STRATEGISTS at the Clinton-Gore campaign headquarters are very proud to call Bill Clinton a pro-business Democrat, a label that has long been a contradiction in terms for presidential politics.
Gene Sperling, the campaign's economic policy director, runs down a list of new endorsements from Fortune 500 leaders and from high-tech business leaders who support the Clinton-Gore economic strategy.
But Governor Clinton has yet to win over smaller United States firms, which account for well over half of US employment and output. Moreover, these small companies have been responsible for the lion's share of job creation over the last decade. Wary of being targeted by more taxes and regulations, these businesses are uneasy about what a Democratic administration would bring.
William Dunkelberg, chief economist of the National Federation of Independent Business (NFIB), has no doubt that, under a Clinton administration, businesses will be hit with a host of new government-mandated costs that eat into their bottom lines. Eighty percent of NFIB's 600,000 members have less than 40 employees. "Absolutely, there will be more regulations if Clinton wins," says Mr. Dunkelberg, who is also dean of Temple University Business School.
If Clinton occupies the White House, "Congress will be heaping on the mandates - from health care to day care, to elderly care, to care for the environment," he asserts.
The critical difference between Clinton and President Bush, Dunkelberg says, is that "Bush has used the veto 30-odd times, and Clinton won't."
All the costs that businesses incur from government regulations will more than offset Clinton's proposed business tax breaks that are designed to create jobs, he adds.
"I call it `sneak a tax on business,"' says conservative John Cregan, president of the US Business and Industrial Council. "Because government can't afford to pay for social costs, due to its $400 billion deficit, it tries to make business foot the bill."
Mr. Cregan says his members are unhappy with both candidates. "They feel burned by Bush," who signaled both the Environmental Protection Agency and Congress that his administration "was a kinder and gentler time for regulations," says Cregan. He applauds Clinton's "very hands-on approach" in promoting US competitiveness.
And while he differs with much of it, Cregan is also impressed with the amount of work Clinton has put into "his detailed economic plan."
By contrast, he says, Bush is "so disengaged, he obviously doesn't care about domestic policy."
But "the pillars of Clinton's `putting people first' plan," says Cregan, foist too much government on the private sector. "Clinton says companies must provide for an employee's social welfare; if they refuse, they must pay a tax so the government can be the provider."
Such mandated benefits and increases in the payroll tax, says Cregan, "are prohibitive for small firms and start-ups," which have generated roughly two-thirds of the nation's job growth during the past decade.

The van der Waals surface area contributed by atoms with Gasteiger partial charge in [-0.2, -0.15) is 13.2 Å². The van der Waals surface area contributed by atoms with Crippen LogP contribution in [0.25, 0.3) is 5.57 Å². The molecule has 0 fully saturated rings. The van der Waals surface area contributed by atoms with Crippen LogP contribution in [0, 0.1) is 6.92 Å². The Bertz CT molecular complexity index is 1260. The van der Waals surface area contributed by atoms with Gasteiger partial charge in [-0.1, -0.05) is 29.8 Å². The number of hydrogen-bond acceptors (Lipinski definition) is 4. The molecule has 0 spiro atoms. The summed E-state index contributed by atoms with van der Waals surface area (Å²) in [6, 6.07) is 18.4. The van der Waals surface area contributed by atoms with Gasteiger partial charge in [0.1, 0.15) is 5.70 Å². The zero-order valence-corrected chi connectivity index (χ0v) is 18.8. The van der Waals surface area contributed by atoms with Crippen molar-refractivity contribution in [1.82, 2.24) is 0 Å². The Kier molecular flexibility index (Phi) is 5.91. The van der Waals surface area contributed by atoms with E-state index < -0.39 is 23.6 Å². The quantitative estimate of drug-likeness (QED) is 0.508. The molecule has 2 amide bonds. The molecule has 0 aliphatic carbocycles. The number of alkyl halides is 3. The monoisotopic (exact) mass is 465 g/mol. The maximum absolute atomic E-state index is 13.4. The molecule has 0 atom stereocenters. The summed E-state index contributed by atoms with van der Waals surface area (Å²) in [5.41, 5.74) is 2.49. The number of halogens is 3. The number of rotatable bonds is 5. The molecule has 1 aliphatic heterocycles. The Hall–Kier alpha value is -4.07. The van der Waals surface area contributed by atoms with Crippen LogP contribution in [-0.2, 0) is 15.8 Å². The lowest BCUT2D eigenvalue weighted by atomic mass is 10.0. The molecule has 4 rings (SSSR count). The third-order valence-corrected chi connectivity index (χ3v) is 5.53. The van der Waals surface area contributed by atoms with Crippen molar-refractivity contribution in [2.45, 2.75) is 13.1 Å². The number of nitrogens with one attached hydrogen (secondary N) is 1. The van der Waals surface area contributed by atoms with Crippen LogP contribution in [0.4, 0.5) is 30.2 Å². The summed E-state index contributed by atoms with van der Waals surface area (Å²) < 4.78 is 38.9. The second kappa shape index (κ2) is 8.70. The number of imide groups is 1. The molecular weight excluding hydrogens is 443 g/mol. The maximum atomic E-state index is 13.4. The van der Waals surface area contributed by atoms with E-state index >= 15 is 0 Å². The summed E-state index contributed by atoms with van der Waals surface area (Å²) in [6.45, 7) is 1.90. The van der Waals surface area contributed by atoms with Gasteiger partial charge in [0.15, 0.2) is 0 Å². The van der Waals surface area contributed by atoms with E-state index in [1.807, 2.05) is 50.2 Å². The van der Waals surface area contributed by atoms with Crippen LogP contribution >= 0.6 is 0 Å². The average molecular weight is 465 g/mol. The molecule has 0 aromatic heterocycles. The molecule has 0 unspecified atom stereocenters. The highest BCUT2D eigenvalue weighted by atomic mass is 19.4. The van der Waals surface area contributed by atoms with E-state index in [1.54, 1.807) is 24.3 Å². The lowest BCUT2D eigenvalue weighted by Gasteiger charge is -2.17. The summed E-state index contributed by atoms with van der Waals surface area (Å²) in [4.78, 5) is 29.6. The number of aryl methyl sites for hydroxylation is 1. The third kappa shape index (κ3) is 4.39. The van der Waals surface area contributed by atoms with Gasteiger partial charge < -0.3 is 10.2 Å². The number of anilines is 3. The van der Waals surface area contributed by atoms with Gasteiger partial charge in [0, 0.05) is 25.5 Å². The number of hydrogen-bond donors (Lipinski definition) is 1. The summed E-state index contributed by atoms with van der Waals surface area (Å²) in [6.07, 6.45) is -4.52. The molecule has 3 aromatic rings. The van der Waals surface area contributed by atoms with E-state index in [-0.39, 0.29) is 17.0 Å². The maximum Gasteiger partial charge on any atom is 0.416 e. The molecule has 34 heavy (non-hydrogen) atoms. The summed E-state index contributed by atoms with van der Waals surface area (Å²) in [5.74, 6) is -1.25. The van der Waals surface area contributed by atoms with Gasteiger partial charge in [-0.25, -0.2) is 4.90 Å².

Big corporations already offer health care and family and medical leave, says Cregan, "and now they want the government to force the smaller companies to absorb some of the costs."
Foreign corporations are also anxious about a Clinton victory; the Democratic nominee has pledged to raise revenue by imposing a tax on international firms investing in the US.
Roberto Albisetti, the Washington director of IRI, a huge Italian conglomerate that employs 8,000 Americans in the US alone, says his firm is one of many large European concerns that have invested in the US as part of a global production, technology, and market network. These foreign investors provide the high-skill, high-wage jobs that Clinton seeks for more US workers.
While Clinton's proposal is designed to tax the income of foreign firms that is hidden by creative accounting or by establishing holding companies in offshore tax havens, Dunkelberg says "the true masters of those schemes are US firms.
"We are by far the biggest foreign investors in the world. If we impose a tax like that, our investors will be slapped with the same tax by foreign governments."
Conspicuously missing from the election-year debate is a serious discussion of the burgeoning federal deficit and a government commitment to spend within its means, Dunkelberg says. "In every election, the presidential candidates have offered plausible plans. That's where we need leadership. This year, everyone's ducking it."
Business, driven by consumer demand and investment capital, is troubled by lack of fiscal responsibility. Given the economic uncertainty, manufacturers keep production and orders to a minimum so they are not saddled with large stocks and debts.
Dunkelberg, who prepares monthly forecasts of business confidence, says: "We're looking at the leanest inventory picture in the history of our surveys, which we started in 1973. The only thing lower than the stock of inventory is the stock of consumers, and business hiring plans are very weak."